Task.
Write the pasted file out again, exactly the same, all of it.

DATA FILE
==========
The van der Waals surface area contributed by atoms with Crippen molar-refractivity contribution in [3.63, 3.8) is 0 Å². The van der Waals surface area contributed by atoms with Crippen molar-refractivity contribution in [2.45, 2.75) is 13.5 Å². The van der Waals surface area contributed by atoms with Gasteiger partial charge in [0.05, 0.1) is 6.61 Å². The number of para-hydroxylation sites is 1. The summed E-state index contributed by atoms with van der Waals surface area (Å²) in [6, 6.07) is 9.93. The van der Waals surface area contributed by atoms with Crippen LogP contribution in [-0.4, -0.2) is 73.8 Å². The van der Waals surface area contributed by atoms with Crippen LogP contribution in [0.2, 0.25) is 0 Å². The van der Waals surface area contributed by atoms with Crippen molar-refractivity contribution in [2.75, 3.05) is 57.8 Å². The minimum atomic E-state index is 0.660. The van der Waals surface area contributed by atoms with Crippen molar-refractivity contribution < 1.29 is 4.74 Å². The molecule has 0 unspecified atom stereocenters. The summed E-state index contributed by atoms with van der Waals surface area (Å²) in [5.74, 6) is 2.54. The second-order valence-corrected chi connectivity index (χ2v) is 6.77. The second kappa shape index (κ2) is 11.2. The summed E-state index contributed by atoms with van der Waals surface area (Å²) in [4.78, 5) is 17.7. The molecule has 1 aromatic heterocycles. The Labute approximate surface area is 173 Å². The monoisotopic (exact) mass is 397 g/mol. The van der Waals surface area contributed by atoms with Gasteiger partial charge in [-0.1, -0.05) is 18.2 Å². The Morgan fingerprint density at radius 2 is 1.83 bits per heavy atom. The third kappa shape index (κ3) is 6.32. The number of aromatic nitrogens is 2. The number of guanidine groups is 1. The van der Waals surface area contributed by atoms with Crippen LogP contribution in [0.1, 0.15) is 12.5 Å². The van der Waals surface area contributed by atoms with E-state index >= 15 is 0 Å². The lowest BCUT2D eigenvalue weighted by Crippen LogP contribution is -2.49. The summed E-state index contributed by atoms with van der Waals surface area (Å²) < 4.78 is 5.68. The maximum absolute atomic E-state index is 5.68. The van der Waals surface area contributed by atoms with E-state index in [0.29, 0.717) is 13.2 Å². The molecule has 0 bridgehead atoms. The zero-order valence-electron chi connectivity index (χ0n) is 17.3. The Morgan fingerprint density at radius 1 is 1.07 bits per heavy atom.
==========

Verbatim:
The van der Waals surface area contributed by atoms with Crippen molar-refractivity contribution in [3.63, 3.8) is 0 Å². The van der Waals surface area contributed by atoms with Crippen molar-refractivity contribution in [2.45, 2.75) is 13.5 Å². The van der Waals surface area contributed by atoms with Gasteiger partial charge in [0.05, 0.1) is 6.61 Å². The number of para-hydroxylation sites is 1. The summed E-state index contributed by atoms with van der Waals surface area (Å²) in [6, 6.07) is 9.93. The van der Waals surface area contributed by atoms with Crippen LogP contribution in [-0.4, -0.2) is 73.8 Å². The van der Waals surface area contributed by atoms with Crippen LogP contribution in [0.2, 0.25) is 0 Å². The van der Waals surface area contributed by atoms with Crippen molar-refractivity contribution in [2.75, 3.05) is 57.8 Å². The minimum atomic E-state index is 0.660. The van der Waals surface area contributed by atoms with Crippen molar-refractivity contribution < 1.29 is 4.74 Å². The molecule has 0 unspecified atom stereocenters. The summed E-state index contributed by atoms with van der Waals surface area (Å²) in [5.74, 6) is 2.54. The second-order valence-corrected chi connectivity index (χ2v) is 6.77. The second kappa shape index (κ2) is 11.2. The summed E-state index contributed by atoms with van der Waals surface area (Å²) in [4.78, 5) is 17.7. The molecule has 1 aromatic heterocycles. The Labute approximate surface area is 173 Å². The monoisotopic (exact) mass is 397 g/mol. The van der Waals surface area contributed by atoms with Gasteiger partial charge in [-0.1, -0.05) is 18.2 Å². The Morgan fingerprint density at radius 2 is 1.83 bits per heavy atom. The third kappa shape index (κ3) is 6.32. The number of aromatic nitrogens is 2. The number of guanidine groups is 1. The van der Waals surface area contributed by atoms with Crippen LogP contribution in [0.1, 0.15) is 12.5 Å². The van der Waals surface area contributed by atoms with E-state index >= 15 is 0 Å². The lowest BCUT2D eigenvalue weighted by Crippen LogP contribution is -2.49. The summed E-state index contributed by atoms with van der Waals surface area (Å²) < 4.78 is 5.68. The maximum absolute atomic E-state index is 5.68. The van der Waals surface area contributed by atoms with E-state index in [0.29, 0.717) is 13.2 Å². The molecule has 0 bridgehead atoms. The zero-order valence-electron chi connectivity index (χ0n) is 17.3. The Morgan fingerprint density at radius 1 is 1.07 bits per heavy atom.